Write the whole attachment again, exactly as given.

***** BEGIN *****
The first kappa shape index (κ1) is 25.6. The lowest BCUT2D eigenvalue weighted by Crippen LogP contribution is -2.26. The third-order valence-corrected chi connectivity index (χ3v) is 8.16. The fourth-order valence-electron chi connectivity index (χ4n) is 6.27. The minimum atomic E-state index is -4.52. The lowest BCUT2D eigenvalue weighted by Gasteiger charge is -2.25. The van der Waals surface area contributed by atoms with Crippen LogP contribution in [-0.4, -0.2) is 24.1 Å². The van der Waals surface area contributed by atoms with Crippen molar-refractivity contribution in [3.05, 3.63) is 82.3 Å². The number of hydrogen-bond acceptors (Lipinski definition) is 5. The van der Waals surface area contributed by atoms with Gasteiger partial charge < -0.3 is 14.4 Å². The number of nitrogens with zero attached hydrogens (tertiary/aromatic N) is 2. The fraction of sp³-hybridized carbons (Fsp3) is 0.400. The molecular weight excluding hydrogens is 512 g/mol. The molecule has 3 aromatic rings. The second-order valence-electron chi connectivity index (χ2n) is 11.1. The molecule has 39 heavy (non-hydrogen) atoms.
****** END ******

The first kappa shape index (κ1) is 25.6. The lowest BCUT2D eigenvalue weighted by Crippen LogP contribution is -2.26. The third-order valence-corrected chi connectivity index (χ3v) is 8.16. The fourth-order valence-electron chi connectivity index (χ4n) is 6.27. The minimum atomic E-state index is -4.52. The lowest BCUT2D eigenvalue weighted by Gasteiger charge is -2.25. The van der Waals surface area contributed by atoms with Crippen LogP contribution in [-0.4, -0.2) is 24.1 Å². The van der Waals surface area contributed by atoms with Crippen molar-refractivity contribution in [3.05, 3.63) is 82.3 Å². The number of hydrogen-bond acceptors (Lipinski definition) is 5. The van der Waals surface area contributed by atoms with Gasteiger partial charge < -0.3 is 14.4 Å². The number of nitrogens with zero attached hydrogens (tertiary/aromatic N) is 2. The fraction of sp³-hybridized carbons (Fsp3) is 0.400. The molecular weight excluding hydrogens is 512 g/mol. The molecule has 3 aromatic rings. The second-order valence-electron chi connectivity index (χ2n) is 11.1. The molecule has 39 heavy (non-hydrogen) atoms.